Why Go New?

Buying a vehicle can be a daunting prospect and is often a tough decision. There are many things to think about such as fuel economy, particularly with the climate how it is. Which make and model do you go for? Do you opt for a lease deal? If not, do you choose a new or used car?
The latter of those questions is probably the most important when buying a vehicle outright. It will often come down to personal preferences but there are several other factors which can influence you. It could be a persuasive salesman, an advert that catches your eye, or a deceiving price tag. There are advantages to both buying a new car and a used car, but for now we are giving our top reasons for buying a new car rather than a second hand one.
Big Gift

Not Used

This one is stating the obvious to say the least, but it’s true! You know that the vehicle you are buying is brand new. No one else has driven it so there will be no hidden costs to worry about such as MOT and servicing. However, resale value will be an issue.


Manufacturer Warranty

The best warranty you can get for a vehicle is the manufacturer standard for a new car. A used car may have exceeded the time frame or number of miles that the warranty issued was valid for.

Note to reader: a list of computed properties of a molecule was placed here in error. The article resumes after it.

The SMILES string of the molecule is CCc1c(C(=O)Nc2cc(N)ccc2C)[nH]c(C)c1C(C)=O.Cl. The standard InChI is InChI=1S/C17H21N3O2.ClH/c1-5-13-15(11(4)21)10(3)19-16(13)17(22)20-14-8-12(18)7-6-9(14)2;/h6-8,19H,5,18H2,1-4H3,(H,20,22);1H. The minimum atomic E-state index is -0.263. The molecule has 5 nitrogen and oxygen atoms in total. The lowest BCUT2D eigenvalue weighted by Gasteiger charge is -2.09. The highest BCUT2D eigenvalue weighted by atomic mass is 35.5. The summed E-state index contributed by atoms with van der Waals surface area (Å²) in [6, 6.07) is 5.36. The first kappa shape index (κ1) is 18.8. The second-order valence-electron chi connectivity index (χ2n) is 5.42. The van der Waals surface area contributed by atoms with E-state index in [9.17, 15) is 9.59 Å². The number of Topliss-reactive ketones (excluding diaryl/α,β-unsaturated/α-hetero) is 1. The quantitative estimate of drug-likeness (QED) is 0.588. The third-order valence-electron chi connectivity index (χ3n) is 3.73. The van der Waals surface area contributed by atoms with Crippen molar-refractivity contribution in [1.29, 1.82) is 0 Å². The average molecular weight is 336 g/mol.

Safety standards in automobiles are forever becoming more rigorous, and as such newer cars are better equipped. A brand new Range Rover Sport will be packed with the latest safety technology whereas a 2001 used Ford Focus is over a decade of developments behind.
fuel economy

Fuel Economy

With more and more concern being placed on the welfare of the environment every year, cars are becoming more fuel efficient and producing less CO2. If you’re a high mileage drive this can save you a fortune on petrol.


No Hidden Damage

You can never be quite sure what you’re buying when you pay for a used car, particularly if it is direct from a private seller. You could end up having problems somewhere down the line and have to pay for new car parts. With a new car your mind can be at ease that no one else has driven it.

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